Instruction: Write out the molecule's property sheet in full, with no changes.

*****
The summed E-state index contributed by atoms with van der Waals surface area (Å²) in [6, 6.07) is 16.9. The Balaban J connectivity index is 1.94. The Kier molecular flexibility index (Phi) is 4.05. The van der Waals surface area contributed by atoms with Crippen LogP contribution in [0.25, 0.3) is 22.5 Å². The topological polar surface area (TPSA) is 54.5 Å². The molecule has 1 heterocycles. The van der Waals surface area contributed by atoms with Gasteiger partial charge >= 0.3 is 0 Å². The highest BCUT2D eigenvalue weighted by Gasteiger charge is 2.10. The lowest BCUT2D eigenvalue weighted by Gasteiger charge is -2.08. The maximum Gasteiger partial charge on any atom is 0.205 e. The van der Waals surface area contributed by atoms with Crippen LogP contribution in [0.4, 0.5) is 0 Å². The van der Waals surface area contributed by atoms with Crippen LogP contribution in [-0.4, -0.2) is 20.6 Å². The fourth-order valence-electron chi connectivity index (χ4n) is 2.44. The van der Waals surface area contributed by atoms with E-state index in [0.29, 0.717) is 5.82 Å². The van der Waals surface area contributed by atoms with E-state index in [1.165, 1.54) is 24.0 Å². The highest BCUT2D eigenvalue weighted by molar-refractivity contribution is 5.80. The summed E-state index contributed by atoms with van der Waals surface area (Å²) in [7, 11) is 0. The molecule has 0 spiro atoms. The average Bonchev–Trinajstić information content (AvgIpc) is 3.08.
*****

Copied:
The summed E-state index contributed by atoms with van der Waals surface area (Å²) in [6, 6.07) is 16.9. The Balaban J connectivity index is 1.94. The Kier molecular flexibility index (Phi) is 4.05. The van der Waals surface area contributed by atoms with Crippen LogP contribution in [0.25, 0.3) is 22.5 Å². The topological polar surface area (TPSA) is 54.5 Å². The molecule has 1 heterocycles. The van der Waals surface area contributed by atoms with Gasteiger partial charge >= 0.3 is 0 Å². The highest BCUT2D eigenvalue weighted by Gasteiger charge is 2.10. The lowest BCUT2D eigenvalue weighted by Gasteiger charge is -2.08. The maximum Gasteiger partial charge on any atom is 0.205 e. The van der Waals surface area contributed by atoms with Crippen LogP contribution in [0.4, 0.5) is 0 Å². The van der Waals surface area contributed by atoms with Crippen LogP contribution in [-0.4, -0.2) is 20.6 Å². The fourth-order valence-electron chi connectivity index (χ4n) is 2.44. The van der Waals surface area contributed by atoms with E-state index in [0.29, 0.717) is 5.82 Å². The van der Waals surface area contributed by atoms with E-state index in [1.165, 1.54) is 24.0 Å². The highest BCUT2D eigenvalue weighted by molar-refractivity contribution is 5.80. The summed E-state index contributed by atoms with van der Waals surface area (Å²) in [7, 11) is 0. The molecule has 0 spiro atoms. The average Bonchev–Trinajstić information content (AvgIpc) is 3.08.